There’s no real competition here because you will stay up late — very, very late — in either city. Expect to see plenty of partiers young and old clutching cans of Mahou in the streets of Madrid, while plates of tapas and glasses of wine are enjoyed by streetside revelers in Barcelona — and that’s just the pre-game portion of the evening. A word to the wise, though? Don’t make eye contact with anyone standing alone between cars late at night. They are usually relieving themselves and won’t take kindly to accidentally prying eyes.
Hotel Pick: Hotel Pulitzer Barcelona is home to one of the city’s hippest rooftop bars.
There’s no shame in being a tourist — it happens to the best of us. But one of the joys of traveling is getting lost in a destination and — at least for a moment — feeling like a local.
Barcelona can be a little mad with tourists depending on the part of town. Hot spots like Park Guell, Sagrada Familia, Las Ramblas, Barri Gotic, La Boqueria, and the Palau de la Musica Catalana are packed year-round. In fact, advanced tickets are a necessity at any of the city’s major sites, especially those linked to Gaudi. For something more authentic, head to neighborhoods like Gracia and the Eixample, though you won’t be within an easy walk of many of the city’s cultural landmarks.
Madrid makes it a bit easier to blend in with the locals. Sure, the show-stopping museums are crowded on almost any given day, and areas like Puerta del Sol and Plaza Mayor are touristy in the extreme. However, nearly every neighborhood in the city’s center has its own authentic charm, helped by hundreds of small cafes, bars, and restaurants where locals and tourists blend into a scene of happy eaters. The proximity of major tourist sites to locals-only haunts — plus the way streets jag and weave unexpectedly — make it easy to get lost in the best way. If you’re lucky, you might catch an impromptu concert at DIY venues like Camp de Cebada in La Latina.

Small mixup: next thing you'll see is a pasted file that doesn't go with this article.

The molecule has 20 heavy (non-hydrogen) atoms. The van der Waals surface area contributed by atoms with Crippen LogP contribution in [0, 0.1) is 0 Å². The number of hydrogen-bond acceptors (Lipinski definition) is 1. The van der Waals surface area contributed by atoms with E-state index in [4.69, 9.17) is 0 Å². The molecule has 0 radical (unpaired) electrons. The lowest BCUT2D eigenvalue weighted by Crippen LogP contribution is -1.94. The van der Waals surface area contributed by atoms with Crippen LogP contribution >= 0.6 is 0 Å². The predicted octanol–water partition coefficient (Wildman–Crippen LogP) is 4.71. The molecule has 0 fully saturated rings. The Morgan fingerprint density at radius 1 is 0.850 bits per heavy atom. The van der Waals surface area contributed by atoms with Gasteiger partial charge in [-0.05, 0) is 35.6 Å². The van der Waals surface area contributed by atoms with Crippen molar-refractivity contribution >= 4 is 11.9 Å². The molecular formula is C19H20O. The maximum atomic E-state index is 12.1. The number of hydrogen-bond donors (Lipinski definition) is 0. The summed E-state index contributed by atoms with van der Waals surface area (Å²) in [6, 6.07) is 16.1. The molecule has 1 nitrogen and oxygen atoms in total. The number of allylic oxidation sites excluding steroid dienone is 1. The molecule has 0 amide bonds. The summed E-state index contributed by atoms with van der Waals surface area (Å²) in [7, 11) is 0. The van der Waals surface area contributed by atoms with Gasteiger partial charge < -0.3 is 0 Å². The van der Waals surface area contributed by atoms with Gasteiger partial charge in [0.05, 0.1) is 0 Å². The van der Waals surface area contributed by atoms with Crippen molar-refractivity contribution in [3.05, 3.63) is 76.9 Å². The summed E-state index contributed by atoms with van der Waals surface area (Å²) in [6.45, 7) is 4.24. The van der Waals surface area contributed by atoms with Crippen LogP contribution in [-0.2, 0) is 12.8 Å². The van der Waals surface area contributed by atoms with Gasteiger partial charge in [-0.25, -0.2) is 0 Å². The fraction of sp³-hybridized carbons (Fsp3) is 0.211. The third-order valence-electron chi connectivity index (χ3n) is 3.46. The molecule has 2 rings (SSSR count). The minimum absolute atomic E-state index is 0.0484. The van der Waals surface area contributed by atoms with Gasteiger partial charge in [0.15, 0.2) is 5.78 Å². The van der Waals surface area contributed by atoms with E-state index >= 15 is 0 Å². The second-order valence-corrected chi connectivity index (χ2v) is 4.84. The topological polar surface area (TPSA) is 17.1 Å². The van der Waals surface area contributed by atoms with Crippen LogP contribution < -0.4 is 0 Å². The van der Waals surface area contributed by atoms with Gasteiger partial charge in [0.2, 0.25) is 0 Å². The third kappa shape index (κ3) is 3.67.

As one of the first countries to legalize gay marriage, attitudes toward LGBTQ people are fairly liberal in Madrid and Barcelona, though the country’s deeply Catholic and conservative streak won’t go unnoticed. Barcelona and Madrid are both vibrant centers of LGBTQ life, but Madrid comes out on top again. Unabashedly gay Chueca and hipster-heavy Malasana are prime destinations for LGBTQ residents and tourists alike. Gay establishments range from classy cocktail lounges to brash S&M bars, saunas, and mega-clubs, to say nothing of the LGBTQ-friendly eateries and cafes around the city.
Hotel Pick: This Petit Palace offers a solid value in Chueca, meaning it’s within walking distance of great bars and restaurants.
One thing unites the diverse regions and cultures across Spain — food. And when vacationing, most travelers generally feel more free to indulge themselves. If you’re anything like us, sweets are an excellent way to eat like a local. You won’t be without a baffling number of choices when it comes to pastelerias and sweet shops in either city. However, while Barcelona’s crema catalana is a fine thing, it’s hard to top a trip to Madrid’s Chocolateria San Gines. This 24-hour spot has been cranking out thick hot chocolate and crispy churros since 1894. It’s almost always crowded, and draws a steady stream of tourists and locals. In fact, it’s the go-to spot for Madrilenos after a night of dancing and drinking.
Madrid’s Parque del Buen Retiro — once the playground of the monarchy — and recent additions like Madrid Rio put gorgeous green spaces within easy reach of visitors and citizens alike. Still, it’s almost impossible to top Barcelona’s crown jewel: it’s long, golden-sand shores that are packed with bathing beauties from May to September. All of that sun and sea — and the mild Mediterranean climate — help make this one of the most laid-back major cities in Europe.
Hotel Pick: The sexy W Barcelona sits right on the beach, with an outdoor pool overlooking the sand.
The hotel game is at the top of its form in both Madrid and Barcelona, though travelers tend to get a bit more for their money in Madrid (this goes for dining out and drinking as well). For a sharp luxury option, The Principal Madrid combines stately style with funky vintage accents within walking distance of Plaza de Cibeles, the Prado, and Puerta del Sol. Those searching for a more wallet-friendly option near trendy Lavapies and the Reina Sofia should check out Artrip Hotel, a three-pearl boutique option with boho style.
In Barcelona, those looking to be within walking distance of Placa Catalunya should splash out at the sleek and sexy Mandarin Oriental Barcelona — it’s right on stylish Passeig de Gracia, amid lots of Gaudi and high-end shopping. To be closer to the city’s nightlife in hip El Born, check out Chic & Basic Born Hotel, which embraces its name with gusto.